The Duncan Banner

July 22, 2012

Locked out? It wasn’t my biggest problem

Jeff Kaley
The Duncan Banner

DUNCAN — Editor’s note: Jeff Kaley is taking a break from his weekly column. This is the second part of a three-part column series first published in 2005.

———

In living out the human experience, worse things can happen than locking the keys in your car. At least, that’s what I told myself, while I stood knee-deep in a quagmire of dorkishness.

An otherwise typical day had gone south, when I’d stopped during the lunch hour to gas up at a local convenience store.

In the process, I absent-mindedly locked the T-Bird with the keys still in the ignition.

Efforts to get out of this dilemma were futile, and I was left in a situation no man likes to experience: Being helpless, with only one option — my wife’s got to bail me out.

Please understand, on a scale of 10, Karen is a 9.9. She’s bright, witty, talented, easy on the eye; a great mother, a caring and disciplined person, and my best friend.

However, in the 13 (or is it 14?) years we’ve been together, Karen’s mysteriously concluded I’m capable of being a TOTAL DOOFUS. And like many members of her gender, when Karen deems I’ve committed a DORK ATROCITY, she goes into “Did I Really Marry This Guy?” mode.

Men know what I mean. This mode is expressed in a look, in body language or in vocal modulation that’s one part sarcasm, one part hysterical laughter and one part the tone mom used when you got caught having a mudball fight in your Sunday best.

Anyway, having exhausted hope of getting the T-Bird unlocked and salvaging self-respect, I went inside the store to call Karen to the rescue.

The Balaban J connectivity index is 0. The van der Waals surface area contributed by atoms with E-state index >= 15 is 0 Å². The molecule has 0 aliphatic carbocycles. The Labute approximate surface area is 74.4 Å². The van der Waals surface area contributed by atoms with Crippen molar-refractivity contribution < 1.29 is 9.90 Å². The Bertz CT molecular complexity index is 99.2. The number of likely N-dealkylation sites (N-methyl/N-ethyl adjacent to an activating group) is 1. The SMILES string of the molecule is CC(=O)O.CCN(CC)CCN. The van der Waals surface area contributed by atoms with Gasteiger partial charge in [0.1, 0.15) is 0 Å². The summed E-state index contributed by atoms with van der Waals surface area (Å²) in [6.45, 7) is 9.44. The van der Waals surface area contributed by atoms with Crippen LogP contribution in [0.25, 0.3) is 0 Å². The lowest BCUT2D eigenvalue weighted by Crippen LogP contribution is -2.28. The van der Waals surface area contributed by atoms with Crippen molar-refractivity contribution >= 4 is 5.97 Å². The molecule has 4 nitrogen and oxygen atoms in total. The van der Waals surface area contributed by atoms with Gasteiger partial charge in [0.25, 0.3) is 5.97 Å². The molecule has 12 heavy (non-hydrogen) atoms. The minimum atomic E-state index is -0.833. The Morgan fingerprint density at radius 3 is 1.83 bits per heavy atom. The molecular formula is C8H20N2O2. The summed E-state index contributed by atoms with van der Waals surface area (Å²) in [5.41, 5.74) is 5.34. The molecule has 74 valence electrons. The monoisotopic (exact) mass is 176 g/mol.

That’s when I discovered my wife’s reaction was the least of my worries.

See, this business apparently had a corporate rule: WE ONLY HIRE WOMEN! Behind the checkout counter were four people of the female persuasion, and I thought: Just slice your wrists now and get it over with!

Maybe I’m over-embellishing, but to the best of my recollection, here’s what happened next.

I said, “Uh, could I use your phone, please?”

Woman No. 1, the senior member of the group, replied: “Got a problem?”

In a mumble I hoped nobody within 45 inches of me could hear, I responded, “My car’s at the pumps and I’ve locked the keys in it. I need to call my wife to bring me her key.”

In a nano-second, all four women perked up and cracked smiles the Cheshire Cat would envy.

Woman No. 1: “Oooh, I thought only women did things like that!”

“No,” I murmured, “men do it, too.”

(Momentary aside: A fellow I recognized was buying something at the counter. He looked over and said, “Locked your keys in the car? Too bad, but we’ve all done it before.” Then he skedaddled.)

While I wished I’d left with that dude, Woman No. 2 mentioned she used to carry a coat hanger in her car but doesn’t anymore, then she SCREAMED toward Woman No. 3, “Do you have a coat hanger? This guy’s locked his keys in the car!”

Smiling, of course, Woman No. 3 said, “No, I don’t have one.” Then she eyeballed me and asked, “Aren’t you that guy who writes for the paper?”

I’m thinking: No, that’s my twin brother from a parallel universe.

Instead, I meekly squeaked, “Yeah.”

Woman No. 1, now chuckling openly, decided I needed some motherly advice. “You should get one of those magnetic boxes and keep an extra key under the car. Doncha have a plastic key you can carry in your wallet? I’ve got one in my purse.”

Resisting the urge to hyperventilate, I calmly retorted, “I used to have one of those boxes, but the last time this happened it was gone when I needed it.”

This prompted a hearty ho-ho-ho from all the females, and I tried to direct the conversation back to the point. “Can I use the phone?”

Grinning from earbob to earbob, Woman No. 4 pointed to a phone at the edge of the counter and cackled, “Sure. Use that one.”

Shuffling in that direction, I asked, “Do you have a phone book?”

That question pushed Woman No. 2’s mirth button and she coyly inquired, “Don’t you know the number?”

Almost in a whisper, I said, “My wife’s at a Lions Club meeting at the country club, so I’ve got to call there.”

Delighted by imagining the conversation to come, Woman No. 1 cooed, “Oooh, really? What’s she going to say?”

My ego dragging on the floor, I mumbled, “She’s probably gonna get a big laugh out of this.”

In a groundswell of female unity that would have made Helen Reddy proud, all four women roared, “Yeah! Bet she does!!”

(In the final episode, indignity becomes inspiring — sorta.)



jeff.kaley@duncanbanner.com

580-255-5354, Ext. 172